Many industrial processes involve interaction between both particle and fluid phases. The modelling of these systems can be made realistic by using Computational Fluid Dynamics (CFD) for fluids and Discrete Element Method (DEM) for solids in a coupled simulation.
DEM-CFD co-simulation has proven to be a key method for engineers to investigate a wide variety of particle systems such as particle agglomeration and clumping in fluidized beds; dense phase conveying; filtration; solid-liquid mixing; spray coating; drying, cooling, and heating; and transport of cuttings in oil well drilling.
Astec, Inc., a global leader in the hot mix asphalt plant industry, sees the value of simulation and has been using coupled DEM-CFD methods for many years to model their aggregate drying processes and increase their efficiency. These are complex process and many variables such a drum rotational speed and fill level can affect the performance. Direct observation of the process is impossible due to the harsh environment of the drum therefore simulation provides the best mean to visualize material’s behavior and optimize the flight design.
In a recent project involving Astec, EDEM and ANSYS, the EDEM-Fluent coupling was used to simulate the 2-way heat transfer between the hot gas phase and the aggregate particles in a dryer. This type of simulation contains complex physics and typically involves hundreds of thousands of particles thus is computationally expensive. The objective therefore was to gain key insight into the processes inside the dryer and also implement an innovative way of accelerating complex DEM-CFD simulations by making use of GPU technology.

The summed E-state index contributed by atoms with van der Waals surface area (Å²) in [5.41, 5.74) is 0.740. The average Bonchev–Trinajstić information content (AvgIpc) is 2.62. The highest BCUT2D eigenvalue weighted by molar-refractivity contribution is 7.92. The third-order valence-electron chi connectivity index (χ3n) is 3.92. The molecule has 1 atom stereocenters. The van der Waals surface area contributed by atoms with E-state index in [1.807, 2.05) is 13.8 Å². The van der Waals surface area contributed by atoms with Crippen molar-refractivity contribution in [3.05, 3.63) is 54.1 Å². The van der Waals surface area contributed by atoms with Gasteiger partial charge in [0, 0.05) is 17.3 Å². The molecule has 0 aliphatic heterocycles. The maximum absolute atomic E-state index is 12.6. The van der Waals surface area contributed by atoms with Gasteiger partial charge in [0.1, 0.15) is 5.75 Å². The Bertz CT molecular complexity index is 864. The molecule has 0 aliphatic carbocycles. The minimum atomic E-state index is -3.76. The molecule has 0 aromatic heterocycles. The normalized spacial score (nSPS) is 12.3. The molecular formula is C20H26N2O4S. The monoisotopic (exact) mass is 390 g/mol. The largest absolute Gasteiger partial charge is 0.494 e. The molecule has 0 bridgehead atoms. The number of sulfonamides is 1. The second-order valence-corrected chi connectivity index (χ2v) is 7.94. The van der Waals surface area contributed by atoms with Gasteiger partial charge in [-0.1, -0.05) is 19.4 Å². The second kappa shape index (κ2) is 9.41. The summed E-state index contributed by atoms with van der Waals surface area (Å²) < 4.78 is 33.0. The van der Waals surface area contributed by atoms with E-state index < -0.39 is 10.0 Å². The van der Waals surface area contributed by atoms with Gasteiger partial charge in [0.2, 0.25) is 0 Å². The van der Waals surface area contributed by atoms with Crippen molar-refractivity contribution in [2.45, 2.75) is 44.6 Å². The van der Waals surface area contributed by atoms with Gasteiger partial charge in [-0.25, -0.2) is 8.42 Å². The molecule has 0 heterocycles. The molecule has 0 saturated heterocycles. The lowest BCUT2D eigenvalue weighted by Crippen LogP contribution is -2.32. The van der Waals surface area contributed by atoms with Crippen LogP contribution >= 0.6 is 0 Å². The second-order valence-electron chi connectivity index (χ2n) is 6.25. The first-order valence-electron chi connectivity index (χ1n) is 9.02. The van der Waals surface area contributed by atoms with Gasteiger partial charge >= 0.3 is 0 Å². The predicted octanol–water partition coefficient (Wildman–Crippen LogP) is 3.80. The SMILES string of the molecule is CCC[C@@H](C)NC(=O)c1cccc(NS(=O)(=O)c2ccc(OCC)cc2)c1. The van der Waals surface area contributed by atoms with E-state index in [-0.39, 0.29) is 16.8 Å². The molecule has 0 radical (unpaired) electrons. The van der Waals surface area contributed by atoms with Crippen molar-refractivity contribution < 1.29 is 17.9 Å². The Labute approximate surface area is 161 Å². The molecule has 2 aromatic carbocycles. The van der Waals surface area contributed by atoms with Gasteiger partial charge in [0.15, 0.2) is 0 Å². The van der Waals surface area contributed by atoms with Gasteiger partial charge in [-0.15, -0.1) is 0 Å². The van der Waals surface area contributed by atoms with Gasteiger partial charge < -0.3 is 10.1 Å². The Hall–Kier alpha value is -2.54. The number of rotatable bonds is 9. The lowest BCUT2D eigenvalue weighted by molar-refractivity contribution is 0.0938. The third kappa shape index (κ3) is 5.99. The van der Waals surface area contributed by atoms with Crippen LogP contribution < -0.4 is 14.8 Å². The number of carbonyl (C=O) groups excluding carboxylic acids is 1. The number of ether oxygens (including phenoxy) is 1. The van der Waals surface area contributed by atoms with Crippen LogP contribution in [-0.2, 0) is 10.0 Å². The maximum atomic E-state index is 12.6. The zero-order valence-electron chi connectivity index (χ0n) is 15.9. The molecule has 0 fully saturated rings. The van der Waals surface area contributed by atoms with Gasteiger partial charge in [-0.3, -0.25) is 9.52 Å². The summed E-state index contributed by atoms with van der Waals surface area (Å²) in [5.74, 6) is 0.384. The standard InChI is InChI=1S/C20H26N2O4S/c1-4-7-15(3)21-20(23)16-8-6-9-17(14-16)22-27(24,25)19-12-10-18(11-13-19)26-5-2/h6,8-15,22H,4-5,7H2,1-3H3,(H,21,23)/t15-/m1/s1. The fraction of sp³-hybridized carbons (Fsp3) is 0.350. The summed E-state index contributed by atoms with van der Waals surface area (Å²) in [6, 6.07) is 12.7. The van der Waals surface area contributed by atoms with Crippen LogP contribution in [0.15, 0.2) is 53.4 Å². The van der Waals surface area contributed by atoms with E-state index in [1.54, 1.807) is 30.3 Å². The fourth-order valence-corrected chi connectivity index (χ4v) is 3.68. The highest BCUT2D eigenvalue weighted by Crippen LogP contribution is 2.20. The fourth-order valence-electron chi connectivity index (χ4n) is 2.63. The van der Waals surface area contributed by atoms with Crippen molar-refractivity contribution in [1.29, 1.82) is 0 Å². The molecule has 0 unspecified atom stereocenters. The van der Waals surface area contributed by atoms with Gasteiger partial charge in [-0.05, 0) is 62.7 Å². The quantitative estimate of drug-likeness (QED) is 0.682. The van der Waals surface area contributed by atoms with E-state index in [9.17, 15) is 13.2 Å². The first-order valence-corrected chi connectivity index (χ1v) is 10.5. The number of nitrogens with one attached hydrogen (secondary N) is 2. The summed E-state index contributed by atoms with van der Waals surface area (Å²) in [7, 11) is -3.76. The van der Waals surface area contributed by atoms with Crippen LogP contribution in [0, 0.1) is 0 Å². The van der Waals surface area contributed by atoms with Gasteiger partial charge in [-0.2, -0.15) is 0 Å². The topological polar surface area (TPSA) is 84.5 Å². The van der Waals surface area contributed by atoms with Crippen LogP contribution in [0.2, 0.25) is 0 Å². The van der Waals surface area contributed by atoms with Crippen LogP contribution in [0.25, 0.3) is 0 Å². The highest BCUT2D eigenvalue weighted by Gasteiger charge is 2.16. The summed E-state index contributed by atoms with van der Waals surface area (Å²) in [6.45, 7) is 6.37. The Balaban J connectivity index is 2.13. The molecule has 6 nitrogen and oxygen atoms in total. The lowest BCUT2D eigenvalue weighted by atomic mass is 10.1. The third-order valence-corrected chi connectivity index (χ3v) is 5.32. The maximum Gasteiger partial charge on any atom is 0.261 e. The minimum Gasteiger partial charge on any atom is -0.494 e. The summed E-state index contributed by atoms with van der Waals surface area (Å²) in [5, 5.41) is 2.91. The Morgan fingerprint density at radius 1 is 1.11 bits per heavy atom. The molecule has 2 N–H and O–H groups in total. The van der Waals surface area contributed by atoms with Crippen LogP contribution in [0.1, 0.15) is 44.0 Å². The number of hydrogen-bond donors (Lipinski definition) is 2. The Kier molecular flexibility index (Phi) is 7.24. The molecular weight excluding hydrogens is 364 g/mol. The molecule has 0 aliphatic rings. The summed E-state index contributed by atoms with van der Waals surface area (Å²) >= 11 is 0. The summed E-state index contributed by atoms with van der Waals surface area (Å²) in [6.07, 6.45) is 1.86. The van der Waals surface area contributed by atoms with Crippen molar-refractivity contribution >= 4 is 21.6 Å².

3D CAD models of various aggregate drum dryers were used for the modelling of the transportation and drying of the hot mix asphalt and different computing conﬁgurations were implemented to investigate the effect of GPU-CPU technology in such a complex simulation. Results showed that the coupled model captured accurately the convective heat transfer from the fluid to the solid phase and demonstrated significant improvements in terms of simulation time.
EDEM-Fluent simulation of an aggregate dryer. With the use of one GPU graphic card (NVIDIA Quadro GP100), the net computational time of the coupled DEM-CFD simulation was reduced by 32% corresponding to a 1.5 speed up. Furthermore, the DEM part of the simulation experienced the greatest reduction in computational time with a net computational time reduction of 83%, making the particle calculations 6.0 times faster.
This project highlights the applicability and effectiveness of GPU technology for complex DEM-CFD simulations. It shows how promising GPU technology is for large-scale industrial applications and for simulating complex applications rapidly and accurately.
This work has been published in the Powder Technology Journal, for detailed information check the publisher paper:
M. Sousani, A.M. Hobbs, A. Anderson, R. Wood (2019) ‘Accelerated heat transfer simulations using coupled DEM and CFD’. Powder Technology. https://doi.org/10.1016/j.powtec.2019.08.095